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A sign at the entrance of this rural Quebec town says: Herouxville welcomes you.
Unless, that is, you plan on stoning a woman to death, sending your kids to school with a kirpan or covering your face other than on Halloween.
Town councillor Andre Drouin takes a walk outside his home in Herouxville, Que., Monday Jan. 29, 2007.
The town council of Herouxville, a sleepy town dominated by a towering Roman Catholic church, has adopted a declaration of “norms” that it says would-be immigrants should be aware of before they settle in this town.
Among them, it is forbidden to stone women or burn them with acid.
Children cannot carry weapons to school. That includes ceremonial religious daggers like kirpans even though the Supreme Court of Canada has ruled that Sikhs can carry kirpans in schools.
However, children can swim in a pool with other children — boys and girls alike because they can’t be segregated.
And for the record, female police officers in Herouxville, 165 kilometres northwest of Montreal, can arrest male suspects. Also part of the declaration is to allow women to drive, dance and make decisions on their own.
“We’re telling people who we are,” said Andre Drouin, one of six town councillors and the driving force behind the declaration passed earlier this month.
The small town, near Shawinigan in central Quebec, has only one immigrant family and wants more.
But Drouin said the declaration, which was posted on the town’s website website and sent to the provincial and federal immigration ministers, is the result of a number of recent culture clashes across the country.
In Montreal, a dispute erupted after the windows of a gym were obscured to block the view of exercising women from the Hasidic Jewish synagogue across the street and swimming pools have been asked for gender-specific swim times to accommodate religious groups.
Men were banned from prenatal classes at one Montreal community centre to accommodate Muslim, Sikh and Hindu women and a city police publication came under fire for suggesting female officers should defer to male colleagues when dealing with men from certain religions.
In Toronto, a judge caused an uproar last month by ordering a Christmas tree removed from a courthouse so as not to offend non-Christians.
Debate has raged in Quebec in recent weeks about so-called “reasonable accommodation” of ethnic, cultural and religious minorities and a Montreal police officer is facing disciplinary action over a song circulating on the Internet about it.
“I asked myself, ‘How is it that these people can ask for such things?’ And the only possible answer is that these people do not know who we are,” Drouin said.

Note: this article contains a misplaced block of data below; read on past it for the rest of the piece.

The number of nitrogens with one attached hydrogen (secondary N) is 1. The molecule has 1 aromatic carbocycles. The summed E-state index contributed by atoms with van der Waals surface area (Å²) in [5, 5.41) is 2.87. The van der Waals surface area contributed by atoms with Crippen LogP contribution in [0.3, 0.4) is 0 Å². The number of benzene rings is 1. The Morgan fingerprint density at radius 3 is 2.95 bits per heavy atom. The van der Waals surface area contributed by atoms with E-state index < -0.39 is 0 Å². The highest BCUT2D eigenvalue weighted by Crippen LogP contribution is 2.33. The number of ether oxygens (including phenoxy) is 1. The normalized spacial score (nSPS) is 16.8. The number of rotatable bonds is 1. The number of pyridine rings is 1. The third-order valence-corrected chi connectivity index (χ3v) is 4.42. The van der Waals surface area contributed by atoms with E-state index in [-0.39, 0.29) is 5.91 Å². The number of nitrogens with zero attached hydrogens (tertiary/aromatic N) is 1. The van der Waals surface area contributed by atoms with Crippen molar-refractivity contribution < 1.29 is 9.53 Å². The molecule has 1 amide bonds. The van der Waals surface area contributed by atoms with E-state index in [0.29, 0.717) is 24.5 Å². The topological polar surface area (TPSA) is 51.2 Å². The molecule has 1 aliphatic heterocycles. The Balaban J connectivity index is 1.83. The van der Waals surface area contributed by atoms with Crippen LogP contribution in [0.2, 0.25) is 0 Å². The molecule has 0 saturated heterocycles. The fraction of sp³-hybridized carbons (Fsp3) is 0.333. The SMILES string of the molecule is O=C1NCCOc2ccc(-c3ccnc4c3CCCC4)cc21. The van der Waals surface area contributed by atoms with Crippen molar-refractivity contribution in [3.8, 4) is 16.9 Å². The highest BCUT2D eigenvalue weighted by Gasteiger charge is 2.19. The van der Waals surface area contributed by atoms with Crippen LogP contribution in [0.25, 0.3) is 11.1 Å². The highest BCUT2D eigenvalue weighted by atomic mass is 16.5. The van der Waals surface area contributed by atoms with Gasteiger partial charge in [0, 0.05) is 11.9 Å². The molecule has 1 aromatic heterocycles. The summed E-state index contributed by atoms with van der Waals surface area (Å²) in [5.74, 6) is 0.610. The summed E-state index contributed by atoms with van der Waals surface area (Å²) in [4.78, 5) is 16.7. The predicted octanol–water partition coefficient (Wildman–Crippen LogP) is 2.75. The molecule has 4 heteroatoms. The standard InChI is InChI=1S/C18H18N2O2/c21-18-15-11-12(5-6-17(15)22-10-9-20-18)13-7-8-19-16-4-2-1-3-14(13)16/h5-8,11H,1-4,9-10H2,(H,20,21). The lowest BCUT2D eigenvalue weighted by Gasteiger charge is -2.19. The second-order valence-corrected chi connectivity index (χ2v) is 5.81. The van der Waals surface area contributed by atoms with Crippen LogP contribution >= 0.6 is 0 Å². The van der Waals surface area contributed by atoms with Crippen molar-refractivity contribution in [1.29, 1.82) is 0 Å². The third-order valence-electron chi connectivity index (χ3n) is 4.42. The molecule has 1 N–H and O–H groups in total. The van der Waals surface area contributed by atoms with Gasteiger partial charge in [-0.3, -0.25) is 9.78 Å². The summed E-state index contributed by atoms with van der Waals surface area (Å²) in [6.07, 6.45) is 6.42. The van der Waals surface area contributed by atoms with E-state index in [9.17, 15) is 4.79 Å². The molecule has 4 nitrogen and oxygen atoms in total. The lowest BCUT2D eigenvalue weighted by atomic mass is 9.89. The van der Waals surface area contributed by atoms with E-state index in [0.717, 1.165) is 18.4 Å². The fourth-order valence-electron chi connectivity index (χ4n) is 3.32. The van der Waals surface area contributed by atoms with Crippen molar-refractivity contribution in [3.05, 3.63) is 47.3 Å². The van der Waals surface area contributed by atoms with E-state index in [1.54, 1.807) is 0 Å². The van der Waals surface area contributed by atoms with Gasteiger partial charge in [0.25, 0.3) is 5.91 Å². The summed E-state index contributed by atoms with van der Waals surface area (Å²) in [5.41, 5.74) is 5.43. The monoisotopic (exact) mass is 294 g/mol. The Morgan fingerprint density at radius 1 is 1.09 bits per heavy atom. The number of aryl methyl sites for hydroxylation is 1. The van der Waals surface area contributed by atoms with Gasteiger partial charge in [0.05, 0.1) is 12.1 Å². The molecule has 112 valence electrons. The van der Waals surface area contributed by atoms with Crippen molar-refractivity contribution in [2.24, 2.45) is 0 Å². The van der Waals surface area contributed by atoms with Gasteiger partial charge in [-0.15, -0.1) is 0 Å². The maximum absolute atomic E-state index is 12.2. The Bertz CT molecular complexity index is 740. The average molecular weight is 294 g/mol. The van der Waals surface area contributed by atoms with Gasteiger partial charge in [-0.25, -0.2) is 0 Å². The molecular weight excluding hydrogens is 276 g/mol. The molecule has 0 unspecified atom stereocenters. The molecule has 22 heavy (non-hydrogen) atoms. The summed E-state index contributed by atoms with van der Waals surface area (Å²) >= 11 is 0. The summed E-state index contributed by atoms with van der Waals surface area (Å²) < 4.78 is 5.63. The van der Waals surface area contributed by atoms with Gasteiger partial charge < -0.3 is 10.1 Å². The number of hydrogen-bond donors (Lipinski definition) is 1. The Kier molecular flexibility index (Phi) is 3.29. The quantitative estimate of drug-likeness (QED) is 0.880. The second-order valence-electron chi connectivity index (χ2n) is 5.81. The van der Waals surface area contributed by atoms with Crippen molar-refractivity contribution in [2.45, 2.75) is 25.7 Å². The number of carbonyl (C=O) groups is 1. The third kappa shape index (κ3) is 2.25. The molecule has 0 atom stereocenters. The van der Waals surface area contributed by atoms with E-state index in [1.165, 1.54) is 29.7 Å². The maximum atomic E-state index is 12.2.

According to the five-page declaration, in Herouxville children sing Christmas songs at Christmas and adults can drink alcohol.
Immigrants want to be part of Canada, Drouin said, and to do that they need to know what is acceptable and what isn’t.
It’s something the federal immigration department has failed to do, he said.
Drouin said the more accommodations made for minorities, the greater the divide.
“One of these days you will have (many divided) groups in Canada and groups in Canada, or groups in any country, doesn’t make a country,” he said.
Premier Jean Charest said Monday that in Quebec men and women are already equal under the law and that Shariah law has been rejected.
Quebecers are tolerant, Charest said.
“I think it’s an isolated case,” he said.
B’nai Brith Quebec deemed the declaration “an anti-immigrant, anti-ethnic backlash” and Salam Elmenyawi, head of the Muslim Council of Montreal, called it insulting.
“Why are they picking on Islam and Muslims?” he asked, adding he wonders why the Herouxville council hasn’t weighed in on society’s ills in general.
The declaration is full of stereotypes, he said, adding that his wife can drive a car and Muslim women do have rights.
Elmenyawi said Quebec is tolerant overall, but the Herouxville council is “confused and misguided.”
“I can’t imagine Muslims immigrating there,” Elmenyawi said.
But Drouin, who was juggling dozens calls Monday, said the town, which has just one immigrant family among its 1,338 residents, welcomes newcomers.
“We need them and we want them. And we also want them to have made the correct choice for them,” he said.
He said the town council has received about 2,000 e-mails, the vast majority supportive.
The declaration was the talk of the town, a typical Quebec village stretched out on a country road just north of Shawinigan.
“I’m not a racist but, at a certain point we’re all going to end up that way,” Carole Casabon, one of many local residents who support the declaration, said as she served up some regulars at the Pub 842.
“If we travel abroad, we try to adapt to their way of life. But when they come here, they abide by their own rules.”he central Quebec town.
Premier Jean Charest said today that Quebec is a tolerant society and the town’s resolution is an isolated case.
Quebec is in the middle of a debate about what is considered reasonable accommodation of racial, ethnic and religious minorities.
[You can visit Herouxville’s website here.]
(Posted on January 31, 2007)